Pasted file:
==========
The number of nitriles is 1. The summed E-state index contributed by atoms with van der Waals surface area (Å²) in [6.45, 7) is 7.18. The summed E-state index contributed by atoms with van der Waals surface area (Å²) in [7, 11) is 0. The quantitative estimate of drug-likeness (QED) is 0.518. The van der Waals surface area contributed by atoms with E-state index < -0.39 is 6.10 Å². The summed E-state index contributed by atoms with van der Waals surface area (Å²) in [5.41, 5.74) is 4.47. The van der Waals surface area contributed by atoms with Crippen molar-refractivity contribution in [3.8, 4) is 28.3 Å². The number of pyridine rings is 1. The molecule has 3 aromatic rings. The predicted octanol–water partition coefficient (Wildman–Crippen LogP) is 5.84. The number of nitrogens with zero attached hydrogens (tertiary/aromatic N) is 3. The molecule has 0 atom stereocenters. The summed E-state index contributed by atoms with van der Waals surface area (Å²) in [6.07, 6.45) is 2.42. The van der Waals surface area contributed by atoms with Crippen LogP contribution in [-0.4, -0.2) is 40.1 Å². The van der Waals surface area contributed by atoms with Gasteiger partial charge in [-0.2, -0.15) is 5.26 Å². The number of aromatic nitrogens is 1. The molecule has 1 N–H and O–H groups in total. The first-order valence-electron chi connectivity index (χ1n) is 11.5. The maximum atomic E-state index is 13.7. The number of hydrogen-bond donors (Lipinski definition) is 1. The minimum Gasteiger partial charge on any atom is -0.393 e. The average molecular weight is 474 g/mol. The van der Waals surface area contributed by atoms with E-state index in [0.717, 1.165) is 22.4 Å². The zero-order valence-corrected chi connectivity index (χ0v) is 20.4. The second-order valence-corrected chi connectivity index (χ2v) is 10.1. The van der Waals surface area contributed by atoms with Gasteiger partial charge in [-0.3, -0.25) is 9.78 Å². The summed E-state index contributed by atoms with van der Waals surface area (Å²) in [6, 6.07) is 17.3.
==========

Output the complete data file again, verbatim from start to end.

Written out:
The number of nitriles is 1. The summed E-state index contributed by atoms with van der Waals surface area (Å²) in [6.45, 7) is 7.18. The summed E-state index contributed by atoms with van der Waals surface area (Å²) in [7, 11) is 0. The quantitative estimate of drug-likeness (QED) is 0.518. The van der Waals surface area contributed by atoms with E-state index < -0.39 is 6.10 Å². The summed E-state index contributed by atoms with van der Waals surface area (Å²) in [5.41, 5.74) is 4.47. The van der Waals surface area contributed by atoms with Crippen molar-refractivity contribution in [3.8, 4) is 28.3 Å². The number of pyridine rings is 1. The molecule has 3 aromatic rings. The predicted octanol–water partition coefficient (Wildman–Crippen LogP) is 5.84. The number of nitrogens with zero attached hydrogens (tertiary/aromatic N) is 3. The molecule has 0 atom stereocenters. The summed E-state index contributed by atoms with van der Waals surface area (Å²) in [6.07, 6.45) is 2.42. The van der Waals surface area contributed by atoms with Crippen LogP contribution in [-0.4, -0.2) is 40.1 Å². The van der Waals surface area contributed by atoms with Gasteiger partial charge in [-0.2, -0.15) is 5.26 Å². The number of aromatic nitrogens is 1. The molecule has 1 N–H and O–H groups in total. The first-order valence-electron chi connectivity index (χ1n) is 11.5. The maximum atomic E-state index is 13.7. The number of hydrogen-bond donors (Lipinski definition) is 1. The minimum Gasteiger partial charge on any atom is -0.393 e. The average molecular weight is 474 g/mol. The van der Waals surface area contributed by atoms with E-state index in [0.717, 1.165) is 22.4 Å². The zero-order valence-corrected chi connectivity index (χ0v) is 20.4. The second-order valence-corrected chi connectivity index (χ2v) is 10.1. The van der Waals surface area contributed by atoms with Gasteiger partial charge in [-0.3, -0.25) is 9.78 Å². The summed E-state index contributed by atoms with van der Waals surface area (Å²) in [6, 6.07) is 17.3.